Hjerpe is a funky pitcher who has plenty of deception on the mound. He uses a low three-quarters arm slot. His fastball sits in the low-90s, while his slider is a devastating pitch due to his arm slot. An analytically-focused team will value Hjerpe and his potential.
21. Seattle Mariners: Jett Williams, SS, Rockwall-Heath (TX) HS
Williams has a quick and compact swing and drives the ball to the gaps with ease. He doesn’t swing-and-miss a lot and hits for some power.
Scouts believe Williams has a chance to stick at shortstop long-term. But they feel he can handle second base and center field in pro ball if he doesn’t remain at shortstop.
Read a detailed feature story on Williams and his skills here.
22. St. Louis Cardinals: Daniel Susac, C, Arizona
Susac is a 6-foot-4, 205-pound right-handed-hitting catcher who is an advanced player in all aspects of the game. Offensively, Susac projects as a middle-of-the-order bat with above-average power and hitting ability. He uses a simple setup at the plate and drives the ball to all parts of the field.
Read a detailed feature story on Susac and his skills here.
23. Toronto Blue Jays: Robby Snelling, LHP, McQueen (NV) HS
Snelling is soaring up draft boards this spring after a tremendous senior season. He has a notable fastball, curveball combination. Snelli has the potential and makeup to thrive in pro ball. He drew interest as a two-sport student-athlete out of high school but is only committed to LSU for baseball.
Read a detailed feature story on Snelling and his skills here.
24. Boston Red Sox: Jordan Beck, OF, Tennessee
Beck is a notable athlete with five-tool potential. He is a strong, physical player who hits for above-average power to all fields due to his strength and bat speed. Defensively, Beck profiles as an above-average right fielder due to his solid speed and above-average arm strength.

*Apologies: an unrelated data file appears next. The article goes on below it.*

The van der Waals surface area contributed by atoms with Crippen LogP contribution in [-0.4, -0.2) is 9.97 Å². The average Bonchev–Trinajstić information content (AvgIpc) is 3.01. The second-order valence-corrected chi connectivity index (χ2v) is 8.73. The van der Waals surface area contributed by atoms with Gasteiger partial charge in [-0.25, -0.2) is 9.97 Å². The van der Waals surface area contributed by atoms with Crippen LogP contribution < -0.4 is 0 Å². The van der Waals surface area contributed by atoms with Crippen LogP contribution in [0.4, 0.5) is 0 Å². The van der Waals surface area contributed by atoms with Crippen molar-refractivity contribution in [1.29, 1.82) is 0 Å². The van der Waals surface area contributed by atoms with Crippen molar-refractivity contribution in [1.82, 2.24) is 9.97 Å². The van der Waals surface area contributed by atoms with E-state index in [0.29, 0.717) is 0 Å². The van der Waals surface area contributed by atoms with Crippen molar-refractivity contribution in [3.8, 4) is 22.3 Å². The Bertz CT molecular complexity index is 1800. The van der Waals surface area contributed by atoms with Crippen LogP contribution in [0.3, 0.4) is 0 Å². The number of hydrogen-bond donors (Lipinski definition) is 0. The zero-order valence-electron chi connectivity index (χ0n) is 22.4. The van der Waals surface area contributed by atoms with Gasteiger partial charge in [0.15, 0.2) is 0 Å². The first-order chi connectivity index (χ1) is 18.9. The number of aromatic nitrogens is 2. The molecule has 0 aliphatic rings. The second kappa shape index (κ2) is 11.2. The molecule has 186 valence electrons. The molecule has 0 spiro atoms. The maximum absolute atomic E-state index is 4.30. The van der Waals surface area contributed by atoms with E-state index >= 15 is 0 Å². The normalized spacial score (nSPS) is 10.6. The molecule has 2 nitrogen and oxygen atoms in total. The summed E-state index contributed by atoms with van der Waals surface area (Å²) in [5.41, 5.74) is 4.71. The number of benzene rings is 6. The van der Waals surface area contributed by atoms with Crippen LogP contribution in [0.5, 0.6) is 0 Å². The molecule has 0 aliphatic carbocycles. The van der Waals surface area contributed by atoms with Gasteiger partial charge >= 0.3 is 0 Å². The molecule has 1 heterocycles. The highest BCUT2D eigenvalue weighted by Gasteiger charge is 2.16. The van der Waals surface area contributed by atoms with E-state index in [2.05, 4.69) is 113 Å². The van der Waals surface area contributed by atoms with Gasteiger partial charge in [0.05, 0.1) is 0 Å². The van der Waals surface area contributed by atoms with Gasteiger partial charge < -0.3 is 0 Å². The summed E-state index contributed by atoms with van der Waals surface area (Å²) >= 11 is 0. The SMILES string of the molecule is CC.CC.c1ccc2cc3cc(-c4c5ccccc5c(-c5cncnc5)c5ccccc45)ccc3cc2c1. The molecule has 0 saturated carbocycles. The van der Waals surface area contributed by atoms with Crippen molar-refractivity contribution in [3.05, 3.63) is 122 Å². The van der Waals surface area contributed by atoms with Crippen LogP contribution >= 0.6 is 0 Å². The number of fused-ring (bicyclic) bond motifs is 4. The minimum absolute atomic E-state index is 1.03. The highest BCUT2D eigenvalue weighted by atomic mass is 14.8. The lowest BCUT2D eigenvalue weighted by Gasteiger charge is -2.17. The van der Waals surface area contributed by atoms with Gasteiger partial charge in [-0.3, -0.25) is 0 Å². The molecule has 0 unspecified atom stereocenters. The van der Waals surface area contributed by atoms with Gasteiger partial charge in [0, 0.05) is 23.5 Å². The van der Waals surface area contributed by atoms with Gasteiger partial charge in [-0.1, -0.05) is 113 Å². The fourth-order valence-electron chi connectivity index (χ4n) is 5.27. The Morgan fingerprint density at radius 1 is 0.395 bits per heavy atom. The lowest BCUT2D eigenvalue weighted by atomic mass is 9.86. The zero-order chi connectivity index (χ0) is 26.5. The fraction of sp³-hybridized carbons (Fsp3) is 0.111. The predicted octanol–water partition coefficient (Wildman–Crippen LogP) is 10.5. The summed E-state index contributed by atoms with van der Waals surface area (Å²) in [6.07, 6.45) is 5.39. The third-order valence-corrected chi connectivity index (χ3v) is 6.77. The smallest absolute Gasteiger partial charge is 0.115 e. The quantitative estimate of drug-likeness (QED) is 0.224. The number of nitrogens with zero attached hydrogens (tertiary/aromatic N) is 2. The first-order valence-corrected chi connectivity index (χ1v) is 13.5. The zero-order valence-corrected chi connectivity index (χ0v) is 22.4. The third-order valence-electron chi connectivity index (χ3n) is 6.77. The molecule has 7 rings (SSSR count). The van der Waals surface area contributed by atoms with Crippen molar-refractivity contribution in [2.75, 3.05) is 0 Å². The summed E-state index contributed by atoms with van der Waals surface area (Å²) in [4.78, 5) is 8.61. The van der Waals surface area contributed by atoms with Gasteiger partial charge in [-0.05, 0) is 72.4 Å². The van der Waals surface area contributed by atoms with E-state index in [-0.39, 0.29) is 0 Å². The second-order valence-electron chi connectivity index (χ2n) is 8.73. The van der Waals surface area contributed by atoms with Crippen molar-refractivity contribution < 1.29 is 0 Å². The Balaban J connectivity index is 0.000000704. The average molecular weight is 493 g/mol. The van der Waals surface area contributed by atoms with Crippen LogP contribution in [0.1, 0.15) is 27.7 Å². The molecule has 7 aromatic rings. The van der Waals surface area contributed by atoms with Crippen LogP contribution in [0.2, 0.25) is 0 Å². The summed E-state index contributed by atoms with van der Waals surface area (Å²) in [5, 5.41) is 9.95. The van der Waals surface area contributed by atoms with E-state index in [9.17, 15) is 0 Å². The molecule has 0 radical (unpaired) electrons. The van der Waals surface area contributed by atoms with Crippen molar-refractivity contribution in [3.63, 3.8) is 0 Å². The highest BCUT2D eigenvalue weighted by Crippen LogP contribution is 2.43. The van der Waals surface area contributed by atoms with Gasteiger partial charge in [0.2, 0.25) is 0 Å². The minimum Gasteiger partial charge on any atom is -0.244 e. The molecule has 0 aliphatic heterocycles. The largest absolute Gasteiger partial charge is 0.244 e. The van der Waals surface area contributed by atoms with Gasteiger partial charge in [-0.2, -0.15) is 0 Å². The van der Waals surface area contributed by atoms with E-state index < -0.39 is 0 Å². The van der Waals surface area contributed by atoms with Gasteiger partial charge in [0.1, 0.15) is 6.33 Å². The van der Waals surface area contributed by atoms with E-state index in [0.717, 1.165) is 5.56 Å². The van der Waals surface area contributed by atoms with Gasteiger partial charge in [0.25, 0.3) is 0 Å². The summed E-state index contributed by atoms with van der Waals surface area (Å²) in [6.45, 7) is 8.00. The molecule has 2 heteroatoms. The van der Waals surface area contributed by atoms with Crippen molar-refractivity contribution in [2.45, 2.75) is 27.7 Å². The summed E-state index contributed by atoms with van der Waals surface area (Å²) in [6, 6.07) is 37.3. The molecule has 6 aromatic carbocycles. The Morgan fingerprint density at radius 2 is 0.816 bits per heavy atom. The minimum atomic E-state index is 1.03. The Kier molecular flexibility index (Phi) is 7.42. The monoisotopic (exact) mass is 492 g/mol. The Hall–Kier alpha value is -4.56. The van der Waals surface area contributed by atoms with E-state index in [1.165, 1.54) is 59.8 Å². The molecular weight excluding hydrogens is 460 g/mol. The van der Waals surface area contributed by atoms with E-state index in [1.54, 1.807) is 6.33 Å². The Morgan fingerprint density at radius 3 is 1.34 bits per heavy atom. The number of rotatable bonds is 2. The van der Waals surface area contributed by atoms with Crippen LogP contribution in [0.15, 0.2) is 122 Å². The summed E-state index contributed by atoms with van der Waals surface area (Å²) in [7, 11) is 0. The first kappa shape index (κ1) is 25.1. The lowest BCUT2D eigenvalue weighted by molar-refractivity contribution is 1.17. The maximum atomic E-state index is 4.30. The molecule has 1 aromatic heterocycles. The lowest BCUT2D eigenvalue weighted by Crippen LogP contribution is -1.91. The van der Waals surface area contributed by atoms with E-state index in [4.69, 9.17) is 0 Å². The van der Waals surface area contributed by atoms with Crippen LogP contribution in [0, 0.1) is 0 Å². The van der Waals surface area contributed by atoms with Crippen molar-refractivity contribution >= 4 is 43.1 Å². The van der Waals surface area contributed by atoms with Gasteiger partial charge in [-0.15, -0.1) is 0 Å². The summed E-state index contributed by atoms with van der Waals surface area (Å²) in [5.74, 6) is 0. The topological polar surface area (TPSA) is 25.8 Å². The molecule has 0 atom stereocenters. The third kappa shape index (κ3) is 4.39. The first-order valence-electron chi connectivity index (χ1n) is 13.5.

Read a detailed feature story on Beck and his skills here.
25. New York Yankees: Sterlin Thompson, OF, Florida
Thompson has a strong feel for hitting and an advanced approach at the plate. He has a strong hit tool and notable raw power. Thompson moved to the outfield in college after playing the infield in high school. He profiles in right field long term.
Read a detailed feature story on Thompson and his skills here.
26. Chicago White Sox: Dylan Beavers, OF, California
Beavers is a 6-foot-4, 206-pound left-handed hitting outfielder and an aggressive hitter who hits for average and power. He sometimes expands the zone due to his aggressive approach, but he has made strides at the plate to become a more polished hitter.
Read a detailed feature story on Beavers and his skills here.
27. Milwaukee Brewers: Chase DeLauter, OF, James Madison
DeLauter’s season ended early due to an injury. When healthy, DeLauter is a 6-foot-4 and 235-pound outfielder with five-tool potential. He has an easy left-handed swing and hits for average and power. Scouts project him as an above-average hitter with above-average power in pro ball.
Read a detailed feature story on DeLauter and his skills here.
28. Houston Astros: Cade Horton, RHP, Oklahoma
Horton was a well-regarded prospect out of high school. After missing last year with an injury, Horton posted average results in the regular season. But during Oklahoma’s deep postseason run, Horton excelled and drastically improved his draft stock.
He boasts an above-average fastball-slider combination. There is some risk involved with Horton due to his limited track record, but he has considerable potential.
29. Tampa Bay Rays: Tucker Toman, 3B, Hammond (S.C.) HS
Toman is a switch hitter with a balanced toolset at the plate. He consistently squares up the baseball and uses all parts of the field. Defensively, scouts believe Toman possesses the potential to play numerous positions at the next level.
30. San Francisco Giants: Peyton Graham, SS, Oklahoma
Graham excelled offensively this spring, despite sometimes expanding the strike zone. He hit for plenty of power while also displaying impressive speed on the bases. Defensively, Graham presents some position versatility, but teams will give him a chance to stick at shortstop long term.
Dan Zielinski III has covered the MLB draft for seven years. He has interviewed 356 of the top draft prospects in that period, including four No. 1 overall picks. Multiple publications, including Baseball America, USA Today, MLB.com and The Arizona Republic, have quoted his work, while he has appeared on radio stations as a “MLB draft expert.” Follow him on Twitter @DanZielinski3.